It is impossible to verify many of the claims hacktivists—including Ghost Security Group—make. The Saudi arrests did happen, for example; less certain is whether Ghost Security Group had anything to do with the sweep. The FBI did not respond to Newsweek's requests for comment on whether it has used the group's information, but Michael Smith, co-founder of Kronos Advisory, a U.S.-based global security consulting company, says he has passed on information that the group has given him to law enforcement officials. Ghost Security Group contacted Smith, who has served as an adviser to members of the U.S. Congress, after reading about him in newspapers. Smith and DigitaShadow say the hacktivists' attempts to submit information to the FBI tips line have failed—possibly because of the sheer volume of messages the agency receives. Smith, who had direct contact with law enforcement officials, showed Newsweek correspondence from one in which the official thanks Smith for passing on information that helped lead to the arrests of would-be attackers in Tunisia. Smith says he received that intel from Ghost Security Group.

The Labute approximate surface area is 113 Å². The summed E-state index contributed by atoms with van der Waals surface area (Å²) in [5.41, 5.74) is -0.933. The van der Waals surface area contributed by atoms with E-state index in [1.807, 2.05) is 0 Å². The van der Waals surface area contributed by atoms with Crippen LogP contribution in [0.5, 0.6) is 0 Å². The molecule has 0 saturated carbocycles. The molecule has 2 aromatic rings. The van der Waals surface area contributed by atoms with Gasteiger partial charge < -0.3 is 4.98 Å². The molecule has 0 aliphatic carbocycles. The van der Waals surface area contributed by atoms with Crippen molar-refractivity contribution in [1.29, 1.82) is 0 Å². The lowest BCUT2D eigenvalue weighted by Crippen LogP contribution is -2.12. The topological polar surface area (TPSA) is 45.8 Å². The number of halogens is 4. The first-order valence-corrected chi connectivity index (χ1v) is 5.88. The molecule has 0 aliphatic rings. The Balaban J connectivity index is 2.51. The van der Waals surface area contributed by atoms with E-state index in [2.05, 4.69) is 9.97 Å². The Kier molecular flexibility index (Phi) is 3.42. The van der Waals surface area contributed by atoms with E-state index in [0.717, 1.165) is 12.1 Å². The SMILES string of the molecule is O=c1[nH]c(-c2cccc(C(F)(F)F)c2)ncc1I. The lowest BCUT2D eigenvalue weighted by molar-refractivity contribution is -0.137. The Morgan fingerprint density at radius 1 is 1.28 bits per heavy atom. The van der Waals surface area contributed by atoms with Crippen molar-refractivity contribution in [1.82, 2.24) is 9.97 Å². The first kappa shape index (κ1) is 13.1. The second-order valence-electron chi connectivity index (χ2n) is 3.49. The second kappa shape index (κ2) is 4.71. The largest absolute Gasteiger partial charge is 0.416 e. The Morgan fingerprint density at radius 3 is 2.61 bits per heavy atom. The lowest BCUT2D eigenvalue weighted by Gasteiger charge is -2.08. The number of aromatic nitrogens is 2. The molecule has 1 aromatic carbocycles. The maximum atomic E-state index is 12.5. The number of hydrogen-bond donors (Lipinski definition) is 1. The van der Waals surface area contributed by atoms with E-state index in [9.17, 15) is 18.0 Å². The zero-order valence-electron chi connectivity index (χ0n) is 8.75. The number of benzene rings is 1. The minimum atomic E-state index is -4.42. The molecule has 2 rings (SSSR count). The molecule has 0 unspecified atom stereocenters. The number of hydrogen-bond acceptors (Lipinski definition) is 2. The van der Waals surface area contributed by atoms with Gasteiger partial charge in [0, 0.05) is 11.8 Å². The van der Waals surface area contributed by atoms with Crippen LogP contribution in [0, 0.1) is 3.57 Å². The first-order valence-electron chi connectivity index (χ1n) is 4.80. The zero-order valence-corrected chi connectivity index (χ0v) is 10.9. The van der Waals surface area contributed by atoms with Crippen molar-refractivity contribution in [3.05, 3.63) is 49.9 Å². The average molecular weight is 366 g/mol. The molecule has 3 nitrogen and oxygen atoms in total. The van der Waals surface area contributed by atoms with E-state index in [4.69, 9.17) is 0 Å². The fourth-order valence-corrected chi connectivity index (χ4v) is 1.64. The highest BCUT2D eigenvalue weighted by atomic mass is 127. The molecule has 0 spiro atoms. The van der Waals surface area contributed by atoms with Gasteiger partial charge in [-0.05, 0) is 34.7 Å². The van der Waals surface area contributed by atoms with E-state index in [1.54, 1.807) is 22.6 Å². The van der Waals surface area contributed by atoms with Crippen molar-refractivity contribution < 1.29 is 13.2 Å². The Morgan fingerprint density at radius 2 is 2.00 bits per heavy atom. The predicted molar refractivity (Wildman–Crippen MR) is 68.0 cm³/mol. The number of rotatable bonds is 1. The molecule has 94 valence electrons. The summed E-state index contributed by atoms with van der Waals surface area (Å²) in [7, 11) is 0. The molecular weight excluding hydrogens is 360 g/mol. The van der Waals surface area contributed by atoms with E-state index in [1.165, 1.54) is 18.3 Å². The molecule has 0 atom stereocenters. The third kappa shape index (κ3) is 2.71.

Candles, flowers and messages—one bearing the #JeSuisParis Twitter hashtag—are placed at the Place de la Rèpublique in Paris on November 15. Twitter, and social media in general, is becoming an important arena in which to discourage extremism, a goal of U.S. intelligence agencies as well as a new priority for "hacktivist" groups like Anonymous who vowed retaliation for the Paris attacks and eliminated thousands of ISIS-affiliated Twitter accounts. Christopher Olssøn/Contrasto/Redux